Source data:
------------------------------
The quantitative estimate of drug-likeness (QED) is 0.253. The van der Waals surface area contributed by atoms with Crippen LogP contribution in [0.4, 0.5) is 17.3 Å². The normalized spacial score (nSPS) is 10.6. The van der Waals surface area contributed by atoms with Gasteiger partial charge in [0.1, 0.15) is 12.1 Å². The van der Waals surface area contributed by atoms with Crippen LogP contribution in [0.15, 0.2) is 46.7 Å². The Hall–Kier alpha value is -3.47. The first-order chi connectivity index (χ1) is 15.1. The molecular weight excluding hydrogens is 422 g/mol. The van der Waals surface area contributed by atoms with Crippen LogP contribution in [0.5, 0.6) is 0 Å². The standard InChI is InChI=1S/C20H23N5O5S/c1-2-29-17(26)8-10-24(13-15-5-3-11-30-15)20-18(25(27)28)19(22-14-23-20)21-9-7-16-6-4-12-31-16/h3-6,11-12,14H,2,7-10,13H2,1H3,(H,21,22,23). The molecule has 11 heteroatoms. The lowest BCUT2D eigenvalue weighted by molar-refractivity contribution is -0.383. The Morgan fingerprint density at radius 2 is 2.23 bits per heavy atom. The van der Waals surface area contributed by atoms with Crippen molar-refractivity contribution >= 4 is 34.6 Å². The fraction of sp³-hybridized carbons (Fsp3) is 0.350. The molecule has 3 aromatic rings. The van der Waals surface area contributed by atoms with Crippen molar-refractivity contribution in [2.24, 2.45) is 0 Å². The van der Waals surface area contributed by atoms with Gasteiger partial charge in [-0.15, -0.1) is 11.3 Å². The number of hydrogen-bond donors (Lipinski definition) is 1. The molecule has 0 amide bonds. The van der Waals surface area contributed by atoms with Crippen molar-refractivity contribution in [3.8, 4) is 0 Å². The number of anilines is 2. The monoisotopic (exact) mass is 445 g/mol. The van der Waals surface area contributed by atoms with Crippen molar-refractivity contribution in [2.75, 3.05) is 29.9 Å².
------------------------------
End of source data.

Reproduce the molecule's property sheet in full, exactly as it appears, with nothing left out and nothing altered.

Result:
The quantitative estimate of drug-likeness (QED) is 0.253. The van der Waals surface area contributed by atoms with Crippen LogP contribution in [0.4, 0.5) is 17.3 Å². The normalized spacial score (nSPS) is 10.6. The van der Waals surface area contributed by atoms with Gasteiger partial charge in [0.1, 0.15) is 12.1 Å². The van der Waals surface area contributed by atoms with Crippen LogP contribution in [0.15, 0.2) is 46.7 Å². The Hall–Kier alpha value is -3.47. The first-order chi connectivity index (χ1) is 15.1. The molecular weight excluding hydrogens is 422 g/mol. The van der Waals surface area contributed by atoms with Crippen LogP contribution in [0.5, 0.6) is 0 Å². The standard InChI is InChI=1S/C20H23N5O5S/c1-2-29-17(26)8-10-24(13-15-5-3-11-30-15)20-18(25(27)28)19(22-14-23-20)21-9-7-16-6-4-12-31-16/h3-6,11-12,14H,2,7-10,13H2,1H3,(H,21,22,23). The molecule has 11 heteroatoms. The lowest BCUT2D eigenvalue weighted by molar-refractivity contribution is -0.383. The Morgan fingerprint density at radius 2 is 2.23 bits per heavy atom. The van der Waals surface area contributed by atoms with Crippen molar-refractivity contribution >= 4 is 34.6 Å². The fraction of sp³-hybridized carbons (Fsp3) is 0.350. The molecule has 3 aromatic rings. The van der Waals surface area contributed by atoms with Crippen molar-refractivity contribution in [2.24, 2.45) is 0 Å². The van der Waals surface area contributed by atoms with Gasteiger partial charge in [-0.15, -0.1) is 11.3 Å². The number of hydrogen-bond donors (Lipinski definition) is 1. The molecule has 0 amide bonds. The van der Waals surface area contributed by atoms with Crippen molar-refractivity contribution in [3.8, 4) is 0 Å². The number of anilines is 2. The monoisotopic (exact) mass is 445 g/mol. The van der Waals surface area contributed by atoms with Crippen molar-refractivity contribution in [2.75, 3.05) is 29.9 Å².